In some cases, they are a one-time fee, but they can also be required for multiple years in a row if the HOA is truly in a pickle.
Being a Condo Landlord
Once you’ve invested in a condo, this is when the fun really begins! The great part about real estate (in my opinion) is that there are many ways of making it work—a few tweaks might even bring you higher cash flow. It’s totally possible to capitalize on unique advantages.
I’ll use my properties as an example. They are located about 10 minutes away from downtown Raleigh and five to seven minutes away from NC State University. This means that space is always in demand, whether it’s from students or young professionals who work in the city. It’s also less than a mile to Interstate 40, which can take you to Durham/Chapel Hill in 30 minutes or less, depending on traffic.
With student housing, offering individual leases is a huge plus, as many don’t want to take the risk of paying for an apartment and then having their roommates screw them over by not paying rent. This way, everyone is accountable for only their portion. The added bonus for investors? You can usually charge more for this!
Another interesting trend I’ve noticed around college housing is the demand for short-term leases. Some students might be traveling abroad for a semester or they might be international students staying in the United States for only a semester. Apartment complexes in the area charge an extra $100 to $200 per month for a short-term lease, if they even offer it at all (many don’t). I decided I would start allowing short-term leases for an extra $25/month.
Since these condos are located in a great area, there is never a vacancy issue, even during “off” months or in the summer. Yes, increased turnover means I have to go in there and clean between tenants a little more often—but it doesn’t take me much to quickly vacuum and sanitize everything, especially if it’s just one room.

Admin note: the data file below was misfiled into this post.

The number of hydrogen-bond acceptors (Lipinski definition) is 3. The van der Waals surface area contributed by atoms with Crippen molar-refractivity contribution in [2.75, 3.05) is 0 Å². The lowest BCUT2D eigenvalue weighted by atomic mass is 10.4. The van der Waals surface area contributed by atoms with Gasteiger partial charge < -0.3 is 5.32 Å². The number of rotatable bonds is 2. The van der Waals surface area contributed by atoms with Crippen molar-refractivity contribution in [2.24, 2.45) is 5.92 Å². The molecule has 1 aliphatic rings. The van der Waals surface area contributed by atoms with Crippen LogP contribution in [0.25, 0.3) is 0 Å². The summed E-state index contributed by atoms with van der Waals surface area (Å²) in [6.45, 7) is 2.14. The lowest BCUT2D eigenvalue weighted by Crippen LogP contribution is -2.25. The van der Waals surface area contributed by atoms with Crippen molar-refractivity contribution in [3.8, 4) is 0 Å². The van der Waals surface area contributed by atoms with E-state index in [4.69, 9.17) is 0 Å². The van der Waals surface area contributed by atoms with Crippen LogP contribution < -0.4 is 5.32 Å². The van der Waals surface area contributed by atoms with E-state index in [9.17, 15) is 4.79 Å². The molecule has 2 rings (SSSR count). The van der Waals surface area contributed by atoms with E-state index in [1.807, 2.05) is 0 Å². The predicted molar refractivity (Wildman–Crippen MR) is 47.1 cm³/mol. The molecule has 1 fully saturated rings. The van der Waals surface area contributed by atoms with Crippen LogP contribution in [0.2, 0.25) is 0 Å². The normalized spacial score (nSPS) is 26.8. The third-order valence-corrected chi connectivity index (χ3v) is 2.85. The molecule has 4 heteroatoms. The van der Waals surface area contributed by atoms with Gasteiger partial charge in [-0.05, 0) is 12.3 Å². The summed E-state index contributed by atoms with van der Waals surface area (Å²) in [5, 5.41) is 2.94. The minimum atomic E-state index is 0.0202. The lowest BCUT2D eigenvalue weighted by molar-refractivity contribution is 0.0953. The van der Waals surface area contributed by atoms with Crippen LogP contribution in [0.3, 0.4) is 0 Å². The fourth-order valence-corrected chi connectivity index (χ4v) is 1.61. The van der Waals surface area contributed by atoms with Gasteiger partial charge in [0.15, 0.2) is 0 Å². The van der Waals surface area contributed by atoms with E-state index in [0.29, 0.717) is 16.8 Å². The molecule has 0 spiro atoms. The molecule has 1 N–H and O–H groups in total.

Related: Why I Choose to Invest in Condos & Townhomes Over Single Family Residences [With Example Analysis!]
(Note: I’ve very recently hired a house cleaner in order to focus my time on my real estate brokerage business, so I may up my short-term rental fee an extra $50 per month, which is still reasonable).
These are just a few ways that I have personally juiced the returns on my rentals. There is a fine line between automation and being hands on—and only you can decide the perfect mix for yourself.
You can achieve a good balance by using automation to fill the gaps. For example, Cozy will collect rent payments for you and deposit them into your bank account. The catch is that it is delayed, so it takes about 10 days to process, but you do receive an email notification when your tenants have paid. Other property management tools out there might have additional options, such as letting tenants submit repair requests.
Hopefully I’ve illustrated a few good reasons not to immediately reject condos as potential investment properties. While there are a few things to watch out for when it comes to the HOA, if you find a lucrative niche, a condo can be a cash cow—even in spite of the HOA fees paid every month.
What’s your experience with condos? Would you consider this investment in your market? Why or why not?
Leave your comments below!